What does long-term success in yoga look like?

While it’s up to each individual to define success in yoga on their own terms, the practice of Hatha Yoga offers a unique perspective on balancing three pillars of health: the relationship of steadiness of mind, posture and breathing.

So how do you define a good practice? It's obviously much more than just good posture. If yoga was merely about the poses, gymnasts would be the masters.

Integrating breath with large sets of alignment patterns is one unique characteristic of yoga. Hatha Yoga has a few definitions. “Sun and moon,” which correspond to duelling energy channels is one. “Forceful Yoga,” is another. Both definitions apply some internal tug of war between poles of opposites. The word yoga means “union” or “meditative absorption,” which tells us we have to make peace with the many contradictions that will arise in our own experience of something as externally oriented as perfecting posture.

“Every turn, every spiral, every extension has to be tempered by a counterturn, a counterspiral, or a flexion; sometimes strong, sometimes subtle.”
- Richard Freeman, The Mirror of Yoga

Here is a brief overview of how long-term success in Yoga practice can unfold. My hope is that you see your own ways of approaching practice somewhere in this tale, and get some insights into how to keep moving forward...


In the beginning, you walked into the yoga studio with your chest collapsed, shoulders and back slumping forward, and maybe you even had a strong superficial core (rectus abdominus) – the various elements that comprise this posture are coined the Apana pattern.  When sitting on the floor, this tendency would be further exaggerated, then someone taught you to ‘lift your sitbones’ in downward dog, and finally, the stretch went into your hamstrings. You added bending your knees to the equation, and you were able to find your “neutral spine” and open your chest, instead of being in a slump.

You found this technique had portability to most other movements, and you learned to sit on the ground this way over the course of a few years. But you still find it difficult to sit-up straight, and your hip flexors are really sore, so you try to avoid that class where the instructor makes you do the boat posture (navasana) and other postures that demand you create a neutral spine while strongly flexing the hip. Sometimes those poses make your hip flexors even more sore, and you can’t figure out why they hurt your lower back.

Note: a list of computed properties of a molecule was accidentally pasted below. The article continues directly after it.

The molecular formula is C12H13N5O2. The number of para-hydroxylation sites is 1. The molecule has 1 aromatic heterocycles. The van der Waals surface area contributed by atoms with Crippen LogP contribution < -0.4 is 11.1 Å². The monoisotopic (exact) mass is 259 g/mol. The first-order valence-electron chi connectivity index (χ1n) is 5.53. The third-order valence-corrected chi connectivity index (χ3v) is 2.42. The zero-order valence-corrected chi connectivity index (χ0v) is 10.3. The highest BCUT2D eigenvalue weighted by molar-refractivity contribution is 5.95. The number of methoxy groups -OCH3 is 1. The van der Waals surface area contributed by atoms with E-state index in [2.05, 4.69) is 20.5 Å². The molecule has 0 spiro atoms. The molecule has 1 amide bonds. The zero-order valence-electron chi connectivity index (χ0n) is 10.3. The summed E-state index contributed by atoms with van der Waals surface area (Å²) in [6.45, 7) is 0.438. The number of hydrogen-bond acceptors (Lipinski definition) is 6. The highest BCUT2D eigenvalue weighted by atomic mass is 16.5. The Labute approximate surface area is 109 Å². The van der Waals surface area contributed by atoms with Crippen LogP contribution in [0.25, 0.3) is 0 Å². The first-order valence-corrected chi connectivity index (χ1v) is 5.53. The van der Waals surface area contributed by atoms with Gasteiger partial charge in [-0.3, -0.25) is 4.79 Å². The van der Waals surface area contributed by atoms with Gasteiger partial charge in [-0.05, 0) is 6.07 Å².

You’ve been trying to squeeze your anus upwards when you practice yoga, even though it sounds a little weird. You’ve also learned by now that belly breathing is an incomplete technique, and so you keep your lower belly draw inwards about 2 inches below the belly button all the time—those boat poses aren’t so bad now.

A few months or years go by, you’re getting really good at touching your toes and breathing into your chest, ribcage and upper-belly simultaneously, but wondering why your upper hamstrings are sore, right where they insert near the bum – a common problem among yogis who take the Prana pattern of alignment actions to extremes for too long.

So you’ve started doing this thing in downward dog and lots of other forward folds where it feels like you might be “curling the tailbone”, and for some reason, the hamstring stretches feel way better. This is the beginning of merging the Prana and Apana patterns together.

A few more years pass, and you’ve realized that in downward dog and other hamstring stretches you can also engage your superficial core pieces like rectus abdominals, and contract your hamstrings and calves as they stretch (heavy hamstrings, rectus abs and exhaling the breath out are all part of Apana). When you do that, it feels like your hip flexors are relaxing for once in your life.

At the end of practice, you sit on the floor in that cross-legged position. You go through your usual motions to sit up tall: gently arching the back, shoulder blades down and back low belly in, pubic bone dropping so the sit-bones press down into the floor. You take a deep breath with sound and expand your chest, ribcage and upper belly, then with the exhale you contract 2-inches below the belly more firmly and then engage your rectus abdominus to squeeze out all the air. Then something happens… That area around the anus that you dogmatically contracted the last five years seems to engage on its own. At the same time, you feel the tailbone dropping in relationship to the pubic bone. The hip flexors are relaxed and the posture is stable and comfortable you could sit there for hours. You feel the root of the spine tone with the end of the exhale, then are able to meditate on the residue of that toning while inhaling.

A deep sense of calm overtakes the nervous system. The breath slows to epic proportions. There is a sense of energy rising from the root of the spine to the crown of the head. The alignment patterns of Prana and Apana have been fully balanced in the seated position. What once seemed like a bunch of overly-mechanical instructions on how to do everything from touching your toes to reaching your arms up reveals it’s brilliance as the art of yogic meditation on the entirety of hatha yoga: uniting the dualities of the inhale pattern (prana) and the exhale (apana), the left energy channel (ida) and the right energy channel (pingala), and experiencing their union through the central channel (Sushumna nadi).

After half-a-million chaturangas, it turns out that the keys to yoga we’re in understanding how to use your breathing and tilt the pelvis forward while dropping the tailbone, which didn’t make any sense until it finally happened, as the breathing technique triggered the “shadow side” of the alignment picture.

The breath continues to slow down, and without any extra effort, meditation on the infinite spontaneously occurs.

“Now is the time for yoga.”
- Sutra 1.1, The Yoga Sutras of Patanjali